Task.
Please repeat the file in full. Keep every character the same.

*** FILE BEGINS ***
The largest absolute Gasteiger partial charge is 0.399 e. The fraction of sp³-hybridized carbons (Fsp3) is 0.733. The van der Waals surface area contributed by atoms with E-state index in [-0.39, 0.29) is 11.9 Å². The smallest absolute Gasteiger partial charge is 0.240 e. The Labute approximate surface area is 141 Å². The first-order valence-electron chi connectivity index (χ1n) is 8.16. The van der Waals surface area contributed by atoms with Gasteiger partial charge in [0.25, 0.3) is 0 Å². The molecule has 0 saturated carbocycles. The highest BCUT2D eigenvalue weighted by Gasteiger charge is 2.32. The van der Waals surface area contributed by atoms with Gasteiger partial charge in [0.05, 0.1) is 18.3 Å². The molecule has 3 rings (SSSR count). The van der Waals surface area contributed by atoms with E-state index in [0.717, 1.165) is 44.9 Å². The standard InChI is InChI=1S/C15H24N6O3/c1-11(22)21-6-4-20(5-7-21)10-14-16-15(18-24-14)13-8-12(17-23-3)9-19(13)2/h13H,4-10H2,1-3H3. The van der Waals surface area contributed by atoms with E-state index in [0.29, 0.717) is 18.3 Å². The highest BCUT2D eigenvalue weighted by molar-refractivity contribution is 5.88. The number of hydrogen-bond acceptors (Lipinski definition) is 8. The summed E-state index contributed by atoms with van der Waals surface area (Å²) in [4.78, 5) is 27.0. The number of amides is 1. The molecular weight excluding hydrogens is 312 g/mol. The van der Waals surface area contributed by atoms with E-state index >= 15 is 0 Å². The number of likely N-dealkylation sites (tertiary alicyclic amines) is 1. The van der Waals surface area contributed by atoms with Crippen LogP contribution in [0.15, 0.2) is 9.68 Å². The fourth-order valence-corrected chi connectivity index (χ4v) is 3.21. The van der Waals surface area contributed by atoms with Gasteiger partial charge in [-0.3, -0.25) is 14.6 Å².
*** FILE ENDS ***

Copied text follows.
The largest absolute Gasteiger partial charge is 0.399 e. The fraction of sp³-hybridized carbons (Fsp3) is 0.733. The van der Waals surface area contributed by atoms with E-state index in [-0.39, 0.29) is 11.9 Å². The smallest absolute Gasteiger partial charge is 0.240 e. The Labute approximate surface area is 141 Å². The first-order valence-electron chi connectivity index (χ1n) is 8.16. The van der Waals surface area contributed by atoms with Gasteiger partial charge in [0.25, 0.3) is 0 Å². The molecule has 0 saturated carbocycles. The highest BCUT2D eigenvalue weighted by Gasteiger charge is 2.32. The van der Waals surface area contributed by atoms with Gasteiger partial charge in [0.05, 0.1) is 18.3 Å². The molecule has 3 rings (SSSR count). The van der Waals surface area contributed by atoms with E-state index in [0.717, 1.165) is 44.9 Å². The standard InChI is InChI=1S/C15H24N6O3/c1-11(22)21-6-4-20(5-7-21)10-14-16-15(18-24-14)13-8-12(17-23-3)9-19(13)2/h13H,4-10H2,1-3H3. The van der Waals surface area contributed by atoms with E-state index in [0.29, 0.717) is 18.3 Å². The highest BCUT2D eigenvalue weighted by molar-refractivity contribution is 5.88. The number of hydrogen-bond acceptors (Lipinski definition) is 8. The summed E-state index contributed by atoms with van der Waals surface area (Å²) in [4.78, 5) is 27.0. The number of amides is 1. The molecular weight excluding hydrogens is 312 g/mol. The van der Waals surface area contributed by atoms with E-state index >= 15 is 0 Å². The number of likely N-dealkylation sites (tertiary alicyclic amines) is 1. The van der Waals surface area contributed by atoms with Crippen LogP contribution in [0.15, 0.2) is 9.68 Å². The fourth-order valence-corrected chi connectivity index (χ4v) is 3.21. The van der Waals surface area contributed by atoms with Gasteiger partial charge in [-0.3, -0.25) is 14.6 Å².